The gift of planning: Judge Hill delivers talk on importance of legal plans for aging, end-of-life situations

MARQUETTE — A little planning can go a long way in a serious medical situation or at the end of life.

To help educate the public on advance directives for medical care and other end-of-life planning, Marquette County Probate Court Judge Cheryl Hill gave a presentation entitled “The Importance of Legal Planning as We Age,” during Thursday’s Lake Superior Adult Day Services Art in the Moment reception.

“I honestly believe the best gift you can give to your family is planning,” Hill told the audience.

Hill began by defining an advanced directive, which is “a written document where you talk about what kind of medical care you want in the chance you are unable to communicate your own wishes.”

Advance directives need to be prepared “when you don’t have problems with your thinking or your cognition,” she said. Preparing an advanced directive when you are “young, healthy and able to communicate,” is the best way to go about it, Hill said, as an incapacitating situation could arise unexpectedly and without a plan, a person’s family will not have solid direction on what an incapacitated person’s wishes are.

Before preparing an advanced directive, Hill recommends sitting down to seriously think about what you would like “somebody to do for you when you can’t speak about your own health care.”

“Do you want every effort made to make sure that you’re alive? Or would you just like to be made comfortable and be allowed to go out gracefully? Or go out another way?” Hill asked.

This makes it important to communicate with family and loved ones about your own wishes, as well as theirs. Hill recommends broaching the subject with family members during a gathering or holiday where all are present. It may be uncomfortable at first, but it could make all the difference in the future, she said.

“You want to make sure that you know what your mom and dad want, your spouse knows what you want, your children know what you want,” Hill said.

When preparing an advanced directive, it’s also important to find someone you are comfortable with being your patient advocate, as they will be the person to carry out your wishes and make decisions, should an incapacitating situation arise, she said.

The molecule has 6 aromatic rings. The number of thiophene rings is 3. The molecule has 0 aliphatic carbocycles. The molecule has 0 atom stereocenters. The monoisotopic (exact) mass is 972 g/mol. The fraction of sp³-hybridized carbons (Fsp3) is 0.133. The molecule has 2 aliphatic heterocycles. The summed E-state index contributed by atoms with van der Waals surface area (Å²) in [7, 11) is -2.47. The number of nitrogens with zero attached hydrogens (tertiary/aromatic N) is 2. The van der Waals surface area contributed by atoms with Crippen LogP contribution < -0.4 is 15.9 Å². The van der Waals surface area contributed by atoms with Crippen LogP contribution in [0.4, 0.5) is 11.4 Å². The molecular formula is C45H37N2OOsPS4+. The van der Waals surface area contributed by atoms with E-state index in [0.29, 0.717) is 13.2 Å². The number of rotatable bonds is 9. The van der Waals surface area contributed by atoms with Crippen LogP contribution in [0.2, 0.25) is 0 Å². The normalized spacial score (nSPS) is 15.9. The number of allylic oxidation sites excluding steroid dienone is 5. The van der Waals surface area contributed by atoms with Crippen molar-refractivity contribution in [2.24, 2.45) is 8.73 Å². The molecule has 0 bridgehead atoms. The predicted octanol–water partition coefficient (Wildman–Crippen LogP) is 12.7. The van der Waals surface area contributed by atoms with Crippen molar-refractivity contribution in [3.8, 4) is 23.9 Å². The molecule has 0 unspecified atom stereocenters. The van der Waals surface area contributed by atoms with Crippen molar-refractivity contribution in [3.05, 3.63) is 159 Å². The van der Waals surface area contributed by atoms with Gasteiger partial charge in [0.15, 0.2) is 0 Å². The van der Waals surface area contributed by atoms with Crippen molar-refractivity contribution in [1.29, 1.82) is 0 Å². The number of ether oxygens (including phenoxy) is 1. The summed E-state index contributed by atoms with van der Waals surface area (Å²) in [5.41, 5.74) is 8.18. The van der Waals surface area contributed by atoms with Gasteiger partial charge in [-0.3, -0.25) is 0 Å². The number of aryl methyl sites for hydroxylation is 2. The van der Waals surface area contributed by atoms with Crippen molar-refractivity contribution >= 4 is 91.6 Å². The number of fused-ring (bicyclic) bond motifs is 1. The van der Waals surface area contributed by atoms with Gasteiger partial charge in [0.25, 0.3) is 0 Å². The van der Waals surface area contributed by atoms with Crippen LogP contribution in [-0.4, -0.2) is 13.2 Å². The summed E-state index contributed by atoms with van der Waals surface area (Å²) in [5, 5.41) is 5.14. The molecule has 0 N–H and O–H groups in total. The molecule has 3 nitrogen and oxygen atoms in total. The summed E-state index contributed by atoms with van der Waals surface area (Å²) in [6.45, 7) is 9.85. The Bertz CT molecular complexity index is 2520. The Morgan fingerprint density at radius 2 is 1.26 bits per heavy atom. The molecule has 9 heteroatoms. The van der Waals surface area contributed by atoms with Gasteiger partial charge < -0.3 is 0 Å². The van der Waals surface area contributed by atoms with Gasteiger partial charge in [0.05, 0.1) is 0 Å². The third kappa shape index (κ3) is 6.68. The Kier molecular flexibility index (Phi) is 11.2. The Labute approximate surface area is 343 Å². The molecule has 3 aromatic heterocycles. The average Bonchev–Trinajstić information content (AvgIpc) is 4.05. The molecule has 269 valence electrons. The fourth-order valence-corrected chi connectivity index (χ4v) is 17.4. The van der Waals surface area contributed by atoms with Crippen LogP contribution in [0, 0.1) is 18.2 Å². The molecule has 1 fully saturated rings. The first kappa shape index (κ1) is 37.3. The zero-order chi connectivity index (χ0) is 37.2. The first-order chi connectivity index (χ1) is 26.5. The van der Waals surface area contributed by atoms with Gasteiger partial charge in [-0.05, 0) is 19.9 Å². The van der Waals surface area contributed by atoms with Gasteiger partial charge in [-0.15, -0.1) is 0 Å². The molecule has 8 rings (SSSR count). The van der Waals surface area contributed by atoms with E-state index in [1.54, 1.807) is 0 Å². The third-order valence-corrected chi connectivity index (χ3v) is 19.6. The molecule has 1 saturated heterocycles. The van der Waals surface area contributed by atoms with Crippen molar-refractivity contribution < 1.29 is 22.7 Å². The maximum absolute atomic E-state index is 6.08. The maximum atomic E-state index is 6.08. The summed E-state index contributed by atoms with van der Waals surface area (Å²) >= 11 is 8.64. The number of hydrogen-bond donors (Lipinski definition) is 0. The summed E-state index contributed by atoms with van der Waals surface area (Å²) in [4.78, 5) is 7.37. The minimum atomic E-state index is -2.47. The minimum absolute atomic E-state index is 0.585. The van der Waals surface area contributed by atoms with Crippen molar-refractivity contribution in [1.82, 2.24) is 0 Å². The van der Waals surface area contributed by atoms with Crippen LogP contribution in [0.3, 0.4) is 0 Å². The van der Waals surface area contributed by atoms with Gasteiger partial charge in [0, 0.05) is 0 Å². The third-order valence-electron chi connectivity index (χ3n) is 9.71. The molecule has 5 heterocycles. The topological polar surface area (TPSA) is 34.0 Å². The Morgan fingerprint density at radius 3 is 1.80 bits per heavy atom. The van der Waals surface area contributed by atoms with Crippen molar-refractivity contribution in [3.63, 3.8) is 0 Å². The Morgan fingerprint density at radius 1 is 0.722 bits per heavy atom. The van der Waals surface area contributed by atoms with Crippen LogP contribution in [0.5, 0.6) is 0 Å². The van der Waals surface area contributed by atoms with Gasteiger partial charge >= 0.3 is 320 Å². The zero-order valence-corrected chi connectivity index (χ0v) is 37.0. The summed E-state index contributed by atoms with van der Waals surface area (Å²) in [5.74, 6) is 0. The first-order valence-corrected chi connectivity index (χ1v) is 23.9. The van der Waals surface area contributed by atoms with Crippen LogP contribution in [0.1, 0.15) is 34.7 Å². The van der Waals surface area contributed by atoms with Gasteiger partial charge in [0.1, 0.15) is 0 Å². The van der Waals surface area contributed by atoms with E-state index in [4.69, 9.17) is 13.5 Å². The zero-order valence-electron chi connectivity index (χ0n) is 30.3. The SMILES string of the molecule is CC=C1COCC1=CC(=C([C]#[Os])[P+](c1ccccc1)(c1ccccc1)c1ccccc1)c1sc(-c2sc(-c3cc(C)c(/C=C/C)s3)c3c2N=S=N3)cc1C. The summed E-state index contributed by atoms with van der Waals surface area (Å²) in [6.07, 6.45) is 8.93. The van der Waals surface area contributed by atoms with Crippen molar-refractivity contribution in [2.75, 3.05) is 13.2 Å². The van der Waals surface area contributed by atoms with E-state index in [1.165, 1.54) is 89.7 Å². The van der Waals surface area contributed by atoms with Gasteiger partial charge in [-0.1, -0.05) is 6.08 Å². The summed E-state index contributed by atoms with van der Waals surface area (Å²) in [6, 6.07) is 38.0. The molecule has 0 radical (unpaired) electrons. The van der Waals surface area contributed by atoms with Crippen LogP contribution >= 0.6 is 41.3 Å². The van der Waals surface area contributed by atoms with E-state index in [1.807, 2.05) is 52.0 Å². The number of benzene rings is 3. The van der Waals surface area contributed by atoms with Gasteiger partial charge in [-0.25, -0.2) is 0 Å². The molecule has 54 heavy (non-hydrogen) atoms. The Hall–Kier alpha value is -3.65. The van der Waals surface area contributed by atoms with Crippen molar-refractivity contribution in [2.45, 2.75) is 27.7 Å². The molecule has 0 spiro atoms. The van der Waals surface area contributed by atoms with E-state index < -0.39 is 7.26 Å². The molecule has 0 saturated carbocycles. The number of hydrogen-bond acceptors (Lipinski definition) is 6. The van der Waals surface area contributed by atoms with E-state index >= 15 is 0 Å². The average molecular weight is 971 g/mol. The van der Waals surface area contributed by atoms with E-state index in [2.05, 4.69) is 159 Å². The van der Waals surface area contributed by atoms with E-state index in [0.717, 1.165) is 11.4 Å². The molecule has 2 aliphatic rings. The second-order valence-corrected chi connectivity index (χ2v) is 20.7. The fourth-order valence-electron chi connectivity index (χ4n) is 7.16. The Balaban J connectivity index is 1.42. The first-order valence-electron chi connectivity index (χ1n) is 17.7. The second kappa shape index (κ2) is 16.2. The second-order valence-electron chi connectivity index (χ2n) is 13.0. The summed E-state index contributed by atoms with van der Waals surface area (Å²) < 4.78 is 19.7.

“Whoever you pick, make sure that one, they are capable of holding up your desires, your wishes,” Hill said. “Two, that they’re comfortable enough to do that. And three, if there are other siblings or family members — maybe I wanted everything possible done to keep me alive, but say I had a sister who didn’t believe in that and thought I should only have comfort care — if I identified my brother as my patient advocate, he has to be strong enough to tell that sister, ‘No, that’s not what Cheryl wanted.'”

A patient advocate can be anyone over the age of 18 — a spouse, parent, child, friend or neighbor, Hill said.

There are also advanced directives for mental health treatment, which can outline a person’s wishes for aspects of mental health care, such as medications they are willing to take, types of therapy they would like to have and providers they would prefer, Hill said.

“So many of us suffer from mental health issues and that’s something that a lot of people don’t think of with advanced directive … if you don’t have something like that, if there’s an involuntary mental health commitment, if it comes to the probate court, we make those decisions,” she said.

For those who wish to get started on an advanced directive, Hill recommends accessing the Michigan Department of Health and Human Services’ resources on the matter and reaching out to a lawyer.

“Lawyers have special expertise in this area,” she said. “And they can walk you through these steps and make sure everything is done appropriately. Plus, they can do some other planning with you at the same time.”

Hill also educated the audience about Physician Orders for Scope of Treatment, or POST, which is a document prepared by a person and their doctor when a person is in a severely life-limiting situation.

“It’s different than that advanced directive I was talking about. It goes into specifics and your doctor is signing it with you, because it’s an order that travels with you,” she said.

When developing a POST, a competent person can sit down with their doctor and discuss what kind of treatment they would like to receive.

“This is another agreement, another piece of paper that you have that will help carry out your wishes and your desires,” Hill said.

Hill emphasized that planning and preparing ahead for end-of life situations is truly a gift for a person’s loved ones, as they can be sure that a person’s wishes are being carried out.

For more information on advanced directives in Michigan, visit www.michigan.gov/mdhhs/0,5885,7-339-71547_2943_70663—,00.html. For more information on POST, visit https://polst.org.

Cecilia Brown can be reached at 906-228-2500, ext. 248. Her email address is cbrown@miningjournal .net.


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